The prime factors of 13195 are 5, 7, 13 and 29.

What is the largest prime factor of the number 600851475143?

Permalink: http://projecteuler.net/problem=3

If you familiar with prime numbers, you apparently know basic algorithms to find them, if not, I advice to get familiar with it. There are lot of problems devoted to prime numbers on Project Euler. So, read 10 minutes about prime numbers, and go on.

In few words, prime number is a number starting from 2 that has no divisors except *1* and *itself*.
Exposing this logic on all numbers, we can simply find first prime numbers: `2, 3, 5, 7, 11, ...`

To implement function that search for prime numbers we can implement predicate, that test whether number is prime or not:

```
(defn prime? [n]
(= 2 (reduce +
(for [i (range 1 (inc n))]
(if (= 0 (mod n i)) 1 0)))))
```

We iterate from 1 up to number and calculate reminder of division number by iteration counter.
If result is zero we return 1, otherwise we return 0.
For each number we get list with length of that number that marked with 1 for exact divisors.
For example for `6`

list will be `(1 1 1 0 0 1)`

, and for `7`

list will be `(1 0 0 0 0 0 0 1)`

.
Than we calculate sum of this list, which represents number of divisors. If count is two, that means number is prime.
This is simplest algorithm for testing prime number, built from prime number definition.

Performing small optimization you can see that in lists above, first and last elements are always equals to 1. We can just drop them. Another optimization is we don’t need go on when we found at least one remainder. And I’m pretty sure you can find lot of flaws in this implementation.

But the most useful optimization is assumption that we don’t need iterate to `n`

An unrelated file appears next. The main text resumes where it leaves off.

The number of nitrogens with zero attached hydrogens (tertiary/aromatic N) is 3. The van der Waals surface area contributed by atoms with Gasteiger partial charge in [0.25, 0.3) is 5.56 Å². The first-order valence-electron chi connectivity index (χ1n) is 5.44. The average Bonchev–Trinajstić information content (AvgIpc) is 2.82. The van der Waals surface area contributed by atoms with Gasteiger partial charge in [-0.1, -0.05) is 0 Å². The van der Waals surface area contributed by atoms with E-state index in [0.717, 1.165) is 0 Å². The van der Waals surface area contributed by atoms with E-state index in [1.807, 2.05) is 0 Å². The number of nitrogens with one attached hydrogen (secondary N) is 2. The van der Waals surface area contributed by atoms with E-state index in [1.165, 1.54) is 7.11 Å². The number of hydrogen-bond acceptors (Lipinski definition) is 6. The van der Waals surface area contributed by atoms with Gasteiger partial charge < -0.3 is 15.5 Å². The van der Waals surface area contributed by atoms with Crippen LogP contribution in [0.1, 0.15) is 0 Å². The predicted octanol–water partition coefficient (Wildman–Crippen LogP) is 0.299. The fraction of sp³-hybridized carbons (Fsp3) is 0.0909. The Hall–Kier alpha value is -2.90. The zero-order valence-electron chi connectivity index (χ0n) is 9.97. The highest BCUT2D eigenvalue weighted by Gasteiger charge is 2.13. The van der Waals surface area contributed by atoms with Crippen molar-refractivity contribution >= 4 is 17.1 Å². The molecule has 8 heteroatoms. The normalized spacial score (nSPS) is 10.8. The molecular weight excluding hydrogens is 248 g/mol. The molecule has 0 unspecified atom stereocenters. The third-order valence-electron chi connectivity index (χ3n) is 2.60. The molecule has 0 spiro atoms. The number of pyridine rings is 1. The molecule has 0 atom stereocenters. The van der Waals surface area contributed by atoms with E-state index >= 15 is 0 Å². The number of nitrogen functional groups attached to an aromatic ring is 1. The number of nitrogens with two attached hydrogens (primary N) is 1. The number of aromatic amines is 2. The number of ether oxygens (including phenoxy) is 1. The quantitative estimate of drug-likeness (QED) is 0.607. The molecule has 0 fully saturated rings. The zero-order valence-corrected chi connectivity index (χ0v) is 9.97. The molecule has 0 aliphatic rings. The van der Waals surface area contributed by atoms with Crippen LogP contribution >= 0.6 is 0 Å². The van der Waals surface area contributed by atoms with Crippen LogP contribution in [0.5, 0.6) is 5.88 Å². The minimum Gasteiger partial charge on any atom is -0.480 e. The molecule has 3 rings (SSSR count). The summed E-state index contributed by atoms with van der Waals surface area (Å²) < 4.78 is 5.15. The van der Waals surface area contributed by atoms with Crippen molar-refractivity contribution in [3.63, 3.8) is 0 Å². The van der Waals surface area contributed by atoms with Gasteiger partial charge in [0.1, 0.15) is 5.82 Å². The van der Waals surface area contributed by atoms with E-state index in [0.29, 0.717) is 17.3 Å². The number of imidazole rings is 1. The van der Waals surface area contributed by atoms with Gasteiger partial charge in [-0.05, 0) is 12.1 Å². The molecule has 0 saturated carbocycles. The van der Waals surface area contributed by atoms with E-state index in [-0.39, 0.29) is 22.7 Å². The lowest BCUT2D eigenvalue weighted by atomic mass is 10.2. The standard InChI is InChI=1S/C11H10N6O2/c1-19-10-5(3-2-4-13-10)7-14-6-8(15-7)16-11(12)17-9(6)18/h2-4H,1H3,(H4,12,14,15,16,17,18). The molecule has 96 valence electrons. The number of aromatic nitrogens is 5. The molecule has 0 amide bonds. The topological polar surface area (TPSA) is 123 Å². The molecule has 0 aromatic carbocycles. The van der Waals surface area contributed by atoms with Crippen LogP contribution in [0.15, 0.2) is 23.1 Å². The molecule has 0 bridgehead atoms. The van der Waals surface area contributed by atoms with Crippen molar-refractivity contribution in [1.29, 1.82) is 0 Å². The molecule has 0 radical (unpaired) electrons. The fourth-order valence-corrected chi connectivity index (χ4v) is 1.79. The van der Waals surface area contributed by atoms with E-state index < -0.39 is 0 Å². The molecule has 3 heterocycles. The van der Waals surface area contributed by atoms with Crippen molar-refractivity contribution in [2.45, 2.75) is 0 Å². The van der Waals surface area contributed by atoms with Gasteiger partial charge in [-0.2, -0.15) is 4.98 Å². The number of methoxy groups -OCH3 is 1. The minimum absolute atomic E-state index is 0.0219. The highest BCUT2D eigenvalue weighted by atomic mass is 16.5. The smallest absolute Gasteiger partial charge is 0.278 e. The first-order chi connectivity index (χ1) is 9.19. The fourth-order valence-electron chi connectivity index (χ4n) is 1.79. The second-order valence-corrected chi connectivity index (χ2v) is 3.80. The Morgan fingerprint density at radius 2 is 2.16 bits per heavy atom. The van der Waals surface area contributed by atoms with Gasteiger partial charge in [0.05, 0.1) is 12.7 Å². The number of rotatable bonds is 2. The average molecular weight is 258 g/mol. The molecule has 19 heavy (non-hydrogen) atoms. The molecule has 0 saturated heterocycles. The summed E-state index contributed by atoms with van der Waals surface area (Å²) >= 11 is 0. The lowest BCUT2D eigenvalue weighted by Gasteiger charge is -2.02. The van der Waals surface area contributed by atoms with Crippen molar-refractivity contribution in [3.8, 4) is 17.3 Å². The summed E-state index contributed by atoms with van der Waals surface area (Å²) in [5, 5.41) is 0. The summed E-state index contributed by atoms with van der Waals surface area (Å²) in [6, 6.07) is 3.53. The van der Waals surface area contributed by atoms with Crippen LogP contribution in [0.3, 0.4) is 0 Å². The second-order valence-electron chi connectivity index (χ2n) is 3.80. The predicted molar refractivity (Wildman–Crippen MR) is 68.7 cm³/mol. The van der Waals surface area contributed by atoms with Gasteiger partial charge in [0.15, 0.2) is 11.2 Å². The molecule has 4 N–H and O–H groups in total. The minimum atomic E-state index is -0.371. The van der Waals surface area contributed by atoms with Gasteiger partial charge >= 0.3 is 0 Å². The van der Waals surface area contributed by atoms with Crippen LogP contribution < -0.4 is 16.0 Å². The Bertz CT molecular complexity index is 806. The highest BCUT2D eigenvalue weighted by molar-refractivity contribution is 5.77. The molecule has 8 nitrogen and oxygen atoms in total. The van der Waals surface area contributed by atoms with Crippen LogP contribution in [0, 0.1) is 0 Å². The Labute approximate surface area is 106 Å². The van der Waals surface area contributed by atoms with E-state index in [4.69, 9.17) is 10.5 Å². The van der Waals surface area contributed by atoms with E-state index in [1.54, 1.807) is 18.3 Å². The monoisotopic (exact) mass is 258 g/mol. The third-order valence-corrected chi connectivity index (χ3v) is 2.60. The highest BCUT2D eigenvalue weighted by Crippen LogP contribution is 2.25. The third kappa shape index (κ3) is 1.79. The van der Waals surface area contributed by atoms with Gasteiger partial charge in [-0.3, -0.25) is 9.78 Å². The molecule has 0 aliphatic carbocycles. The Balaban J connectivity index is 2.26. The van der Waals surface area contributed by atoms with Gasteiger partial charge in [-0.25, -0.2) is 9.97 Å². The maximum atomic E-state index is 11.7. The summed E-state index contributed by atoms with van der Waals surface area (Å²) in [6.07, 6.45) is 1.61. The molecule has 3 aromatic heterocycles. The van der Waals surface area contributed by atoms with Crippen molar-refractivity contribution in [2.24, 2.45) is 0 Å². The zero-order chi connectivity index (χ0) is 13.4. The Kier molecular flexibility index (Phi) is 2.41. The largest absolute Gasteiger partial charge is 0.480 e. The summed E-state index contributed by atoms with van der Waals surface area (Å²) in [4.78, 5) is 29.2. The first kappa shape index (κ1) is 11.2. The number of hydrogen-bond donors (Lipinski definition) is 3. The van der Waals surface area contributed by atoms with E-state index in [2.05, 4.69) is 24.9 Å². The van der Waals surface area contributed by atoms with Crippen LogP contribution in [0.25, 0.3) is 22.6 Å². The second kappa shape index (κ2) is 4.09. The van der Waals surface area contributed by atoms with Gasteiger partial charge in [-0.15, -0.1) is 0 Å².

, we can iterate to `sqrt(n)`

.
This is based on fact that if we found some number `a`

that is divisor of `n`

, then there is another number `b = n / a`

.
And `b`

is also divisior of `n`

. Little transformation gives us `a * b = n`

. Assume `a < b`

, so if we found `a`

we don’t need to seek for `b`

.
Number `n`

is not prime. Maximum value of a achieved when `a`

equals to `b`

, `a^2 = n`

, `a = sqrt(n)`

.
This is reduce complexity of algorithm from `O(n)`

to `O(sqrt(n))`

.

In previous problem we mentioned `clojure.contrib.lazy-seqs`

package,
where we have primes lazy sequence. Let’s use it!

Algorithm for solving our problem is following:

- Iterate through all prime number that less than square root of number
- If this number is divisor add it to list
- Find maximum from that list

To transform statements above into clojure, we get:

```
(defn greatest-prime-of [number]
(reduce max (filter #(zero? (mod number %))
(take-while #(< % (sqrt number)) primes))))
```

Something new here:

- max - function that returns the greatest number of its arguments.
- zero? - predicate that test whether number is equal to zero or not.
The same as
`#(= 0 %)`

. - sqrt - function from
`clojure.contrib.math`

. Name is obvious.

Now, we want to find result. Run the line

```
(greatest-prime-of 600851475143))
```

**Congratulations!** Third problem solved.

GitHub for lazy!

**P.S.** Instead of using `clojure.contrib.math`

for square root we could just write `(Math/sqrt n)`

and got rid of dependency.
But for me is better to reuse something that was implemented in library. It’s tested and worked, where your implementation can miss some point.
If you have time, dig more into `clojure.contrib.math`

. It needs about 9 minutes. There are only 9 functions,
but you will probably reinvent them all the time:
expt,
abs,
sqrt,
round and others.